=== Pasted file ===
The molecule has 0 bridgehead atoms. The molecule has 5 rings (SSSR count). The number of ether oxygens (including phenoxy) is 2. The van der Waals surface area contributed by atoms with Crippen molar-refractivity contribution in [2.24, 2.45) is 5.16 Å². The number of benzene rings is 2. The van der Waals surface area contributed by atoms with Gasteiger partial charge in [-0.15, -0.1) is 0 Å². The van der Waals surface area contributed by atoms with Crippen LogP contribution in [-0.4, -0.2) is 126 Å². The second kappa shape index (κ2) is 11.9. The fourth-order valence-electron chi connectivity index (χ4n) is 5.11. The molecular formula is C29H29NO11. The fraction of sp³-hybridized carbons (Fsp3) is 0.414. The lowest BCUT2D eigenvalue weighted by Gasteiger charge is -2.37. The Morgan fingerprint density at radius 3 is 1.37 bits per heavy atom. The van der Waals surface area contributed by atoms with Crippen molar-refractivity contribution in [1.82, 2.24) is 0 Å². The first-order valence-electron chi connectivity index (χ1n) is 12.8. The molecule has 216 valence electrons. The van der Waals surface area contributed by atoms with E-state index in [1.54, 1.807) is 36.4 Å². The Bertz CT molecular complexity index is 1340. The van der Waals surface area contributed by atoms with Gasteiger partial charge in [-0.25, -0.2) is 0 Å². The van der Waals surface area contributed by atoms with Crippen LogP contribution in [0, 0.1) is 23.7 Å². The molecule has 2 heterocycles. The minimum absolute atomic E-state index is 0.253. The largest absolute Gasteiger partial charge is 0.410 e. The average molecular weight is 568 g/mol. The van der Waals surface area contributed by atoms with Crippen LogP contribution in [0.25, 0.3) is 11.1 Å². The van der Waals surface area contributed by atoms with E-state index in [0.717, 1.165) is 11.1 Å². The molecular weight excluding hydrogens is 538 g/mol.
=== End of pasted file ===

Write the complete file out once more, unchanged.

The molecule has 0 bridgehead atoms. The molecule has 5 rings (SSSR count). The number of ether oxygens (including phenoxy) is 2. The van der Waals surface area contributed by atoms with Crippen molar-refractivity contribution in [2.24, 2.45) is 5.16 Å². The number of benzene rings is 2. The van der Waals surface area contributed by atoms with Gasteiger partial charge in [-0.15, -0.1) is 0 Å². The van der Waals surface area contributed by atoms with Crippen LogP contribution in [-0.4, -0.2) is 126 Å². The second kappa shape index (κ2) is 11.9. The fourth-order valence-electron chi connectivity index (χ4n) is 5.11. The molecular formula is C29H29NO11. The fraction of sp³-hybridized carbons (Fsp3) is 0.414. The lowest BCUT2D eigenvalue weighted by Gasteiger charge is -2.37. The Morgan fingerprint density at radius 3 is 1.37 bits per heavy atom. The van der Waals surface area contributed by atoms with Crippen molar-refractivity contribution in [1.82, 2.24) is 0 Å². The first-order valence-electron chi connectivity index (χ1n) is 12.8. The molecule has 216 valence electrons. The van der Waals surface area contributed by atoms with E-state index in [1.54, 1.807) is 36.4 Å². The Bertz CT molecular complexity index is 1340. The van der Waals surface area contributed by atoms with Gasteiger partial charge in [-0.25, -0.2) is 0 Å². The van der Waals surface area contributed by atoms with Crippen LogP contribution in [0, 0.1) is 23.7 Å². The molecule has 2 heterocycles. The minimum absolute atomic E-state index is 0.253. The largest absolute Gasteiger partial charge is 0.410 e. The average molecular weight is 568 g/mol. The van der Waals surface area contributed by atoms with Crippen LogP contribution in [0.25, 0.3) is 11.1 Å². The van der Waals surface area contributed by atoms with E-state index in [0.717, 1.165) is 11.1 Å². The molecular weight excluding hydrogens is 538 g/mol.